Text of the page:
Active Transportation is human-powered transportation. It re-invents city planning to make our cities healthier, more enjoyable, and more dynamic.
Implementing an Active Transportation Plan (ATP) can dramatically transform the way we live our lives in 10 ways:
- Safer streets for pedestrians and cyclists
- Healthier residents
- Stronger local economy
- Higher property values
- Tighter-knit community
- Cleaner air
- Less traffic congestion
- Lower cost of living
- Reduced city infrastructure costs
- Increased corporate investments in the city
Cupertino was designed in the 1950s and 1960s when the love affair with cars was at its strongest – wide car-friendly streets, narrow or non-existent sidewalks, no connections between neighborhoods, and an expectation that a car was required for all activities.
Currently, half of the trips residents take are within range of a 20-minute bike ride, with more than one-fourth within range of a 20-minute walk. Yet the vast majority of even these short trips are taken by car.
Kids rarely play in the streets for fear of fast moving cars, residents are rarely seen walking to destinations in their neighborhoods, green nature spaces have become few and far between, and many residents don’t know their neighbors.
An Active Transportation Plan is a people-centric approach to city planning, instead of a car-centric one. It strives to connect homes, workplaces, schools, shops, and recreation with a network of enjoyable and safe walking and biking routes, increase access to nature, and create a healthier, cleaner city.
This is about much more than making wider sidewalks or adding protected bike lanes. An Active Transportation Plan re-imagines neighborhoods to make them safer for pedestrians and cyclists, helps residents of all ages from kids to seniors to be healthier by giving them more opportunities to be physically active, and creates easier access to nature close to home. It fosters the economic health of local businesses by increasing neighborhood connectivity.
Communities that have implemented an Active Transportation Plan are more attractive to new residents as well as corporations, leading to increased property values and corporate investments.
More and more cities around the US and the world are implementing an Active Transportation Plan. In the Bay Area, cities and organizations that have committed to an Active Transportation Plan include the Bay Area Metropolitan Transportation Commission (MTC), San Mateo County, Alameda County, Caltrans, Sunnyvale, and Palo Alto.
Our neighboring city of Sunnyvale just completed a comprehensive 2020 Active Transportation Plan, updating the city’s 2006 Bicycle Plan, 2007 Pedestrian Safety and Opportunities Study, and 2012 Comprehensive School Traffic Study and replacing them with a single combined 2020 ATP Plan.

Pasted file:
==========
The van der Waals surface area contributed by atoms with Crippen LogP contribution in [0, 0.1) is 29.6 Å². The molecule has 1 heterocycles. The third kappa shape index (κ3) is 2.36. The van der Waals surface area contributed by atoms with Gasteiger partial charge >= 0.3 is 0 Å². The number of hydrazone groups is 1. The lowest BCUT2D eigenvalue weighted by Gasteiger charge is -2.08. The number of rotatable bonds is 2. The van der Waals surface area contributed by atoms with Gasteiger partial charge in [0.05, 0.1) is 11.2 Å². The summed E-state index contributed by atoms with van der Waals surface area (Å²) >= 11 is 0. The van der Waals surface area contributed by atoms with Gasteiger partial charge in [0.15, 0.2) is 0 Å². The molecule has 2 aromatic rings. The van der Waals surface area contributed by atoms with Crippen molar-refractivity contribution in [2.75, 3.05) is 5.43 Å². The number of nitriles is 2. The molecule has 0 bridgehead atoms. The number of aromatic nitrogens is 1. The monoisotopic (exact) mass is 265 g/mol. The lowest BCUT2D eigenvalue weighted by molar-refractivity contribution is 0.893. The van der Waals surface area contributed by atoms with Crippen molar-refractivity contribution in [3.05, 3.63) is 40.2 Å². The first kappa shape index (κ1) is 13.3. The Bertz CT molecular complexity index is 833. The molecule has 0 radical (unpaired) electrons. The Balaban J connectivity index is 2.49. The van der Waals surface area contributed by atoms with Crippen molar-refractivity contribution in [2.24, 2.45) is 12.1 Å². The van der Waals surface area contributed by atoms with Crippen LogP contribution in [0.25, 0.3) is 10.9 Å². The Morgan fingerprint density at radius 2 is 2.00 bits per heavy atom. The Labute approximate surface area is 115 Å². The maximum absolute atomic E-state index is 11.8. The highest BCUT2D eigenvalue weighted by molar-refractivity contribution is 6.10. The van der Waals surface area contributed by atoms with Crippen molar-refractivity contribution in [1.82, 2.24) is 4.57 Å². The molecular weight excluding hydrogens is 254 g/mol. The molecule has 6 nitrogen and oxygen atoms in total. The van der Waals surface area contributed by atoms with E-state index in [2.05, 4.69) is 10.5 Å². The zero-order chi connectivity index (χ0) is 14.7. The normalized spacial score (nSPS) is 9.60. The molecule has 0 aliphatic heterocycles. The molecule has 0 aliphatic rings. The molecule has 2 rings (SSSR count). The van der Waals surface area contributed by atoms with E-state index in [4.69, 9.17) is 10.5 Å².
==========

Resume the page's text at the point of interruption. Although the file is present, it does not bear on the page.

A couple of weeks ago, the Sunnyvale City Council added implementing the ATP to their top priorities for the year.
This is a huge achievement for our neighbors, and one that hopefully paves the way for Cupertino to follow.
For Cupertino to thrive and continue to evolve into a vibrant, livable city, we need to develop and implement an Active Transportation Plan. This will have far ranging impact on all facets of our community.
- Seniors – As many of our residents age in place, active transportation is key to keeping them healthy, active, and engaged in the community.
- Families – Creating safe and enjoyable spaces for kids to go to school, play in the streets, visit with their friends, and do family activities will attract more families to our city and strengthen our schools and community.
- Small businesses – Increased neighborhood connectivity and improved walking and biking opportunities for all ages has a direct impact on the economic vitality of our small businesses. Research shows that people who walk or bike to a store visit more often and spend more.
- Corporations – A robust walking and biking infrastructure creates a more livable and commutable community which in turn attracts corporate offices and investment.
- Climate change. More people using active transportation instead of cars helps reduce greenhouse gas emissions and traffic congestion.
There are real economic benefits of implementing an Active Transportation Plan in health care savings, business income, and property values.
A study in Utah found that if a person walked 2 miles per day, every day of the year, they would average $2,235 in annual savings on their healthcare costs. A number of studies show that neighborhood walkability increases both residential and commercial property values. Data also shows that multi-use trails cost much less than a car road to build or maintain and can generate millions in economic impact both from increased property values as well as from business income.
What can you do to help? Sign up to this mailing list to stay updated on WBC actions to encourage Cupertino to implement an ATP.